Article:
Journal Article
Research Support, Non-U.S. Gov't
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Laparoscopic fenestration for the treatment of patients with severe adult polycystic liver disease.

BACKGROUND: The purpose of this study was to present our experience in laparoscopic fenestration for patients with severe symptomatic adult polycystic liver disease (APLD), analyze its feasibility, and evaluate its immediate and mid-term outcome.

METHODS: Between January 2000 and January 2002, 9 patients underwent laparoscopic fenestration for symptomatic APLD in our laparoendoscopic unit. All patients had both liver lobes affected with multiple cysts, whereas type II disease (present in 8 patients) was not a contraindication for the procedure. The results were retrospectively evaluated.

RESULTS: Conversion to laparotomy was required in 1 patient who was submitted to a second laparoscopic procedure (2 years postoperatively) after being admitted to our department with sepsis. Complete regression of symptoms was achieved in 7 of our patients (77.8%). One death occurred because of acute renal failure established 5 weeks after the patient was discharged. During a mean follow-up of 25.8 months, 2 patients presented with recurrence of their symptoms (22.2%). One of them was reoperated on; both of them remain symptom free 14 months postoperatively.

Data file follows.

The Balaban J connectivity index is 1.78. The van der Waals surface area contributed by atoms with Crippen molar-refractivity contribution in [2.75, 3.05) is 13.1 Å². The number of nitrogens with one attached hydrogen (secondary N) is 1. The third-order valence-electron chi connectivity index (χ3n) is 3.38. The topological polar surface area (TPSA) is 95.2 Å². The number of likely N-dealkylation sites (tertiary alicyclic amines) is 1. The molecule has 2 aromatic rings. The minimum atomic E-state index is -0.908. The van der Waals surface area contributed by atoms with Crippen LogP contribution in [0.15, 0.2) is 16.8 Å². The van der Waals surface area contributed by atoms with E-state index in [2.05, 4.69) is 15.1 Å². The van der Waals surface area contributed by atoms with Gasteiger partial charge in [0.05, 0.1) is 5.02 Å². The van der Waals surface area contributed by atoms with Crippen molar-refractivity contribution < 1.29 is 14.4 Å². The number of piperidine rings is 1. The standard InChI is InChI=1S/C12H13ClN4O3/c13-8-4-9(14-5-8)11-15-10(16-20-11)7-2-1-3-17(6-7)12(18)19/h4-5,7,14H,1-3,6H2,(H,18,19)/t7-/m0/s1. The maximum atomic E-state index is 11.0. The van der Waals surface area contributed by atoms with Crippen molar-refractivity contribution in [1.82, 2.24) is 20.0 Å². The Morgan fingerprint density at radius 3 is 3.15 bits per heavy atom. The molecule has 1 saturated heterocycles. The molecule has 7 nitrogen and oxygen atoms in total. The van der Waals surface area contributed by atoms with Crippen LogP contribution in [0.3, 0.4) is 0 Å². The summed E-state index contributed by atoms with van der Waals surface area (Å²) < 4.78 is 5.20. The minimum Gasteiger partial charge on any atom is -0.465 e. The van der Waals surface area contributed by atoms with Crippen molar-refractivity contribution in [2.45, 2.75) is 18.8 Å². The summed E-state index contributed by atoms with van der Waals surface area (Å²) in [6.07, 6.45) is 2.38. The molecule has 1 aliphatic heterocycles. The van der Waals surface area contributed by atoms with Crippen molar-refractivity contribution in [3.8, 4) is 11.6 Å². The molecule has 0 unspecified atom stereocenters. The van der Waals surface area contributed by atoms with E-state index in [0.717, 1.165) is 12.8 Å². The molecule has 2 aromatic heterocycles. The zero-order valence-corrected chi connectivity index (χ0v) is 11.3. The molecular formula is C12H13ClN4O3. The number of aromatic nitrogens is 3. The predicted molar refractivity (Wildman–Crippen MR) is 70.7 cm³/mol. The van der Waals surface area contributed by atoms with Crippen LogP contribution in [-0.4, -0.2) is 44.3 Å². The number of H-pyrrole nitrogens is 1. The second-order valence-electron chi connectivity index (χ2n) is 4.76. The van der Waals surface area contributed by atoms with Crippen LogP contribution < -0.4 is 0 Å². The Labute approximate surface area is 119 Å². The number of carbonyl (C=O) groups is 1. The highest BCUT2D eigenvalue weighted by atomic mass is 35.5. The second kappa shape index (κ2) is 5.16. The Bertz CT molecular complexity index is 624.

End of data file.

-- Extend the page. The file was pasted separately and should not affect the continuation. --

CONCLUSIONS: Laparoscopic fenestration appears to be a useful and effective approach for severe APLD. It is associated with short hospital stay and a significant symptom-free period. Despite the reported morbidity, aggressive and meticulous deroofing of as many cysts as possible can be successfully applied for carefully selected patients with type II disease.

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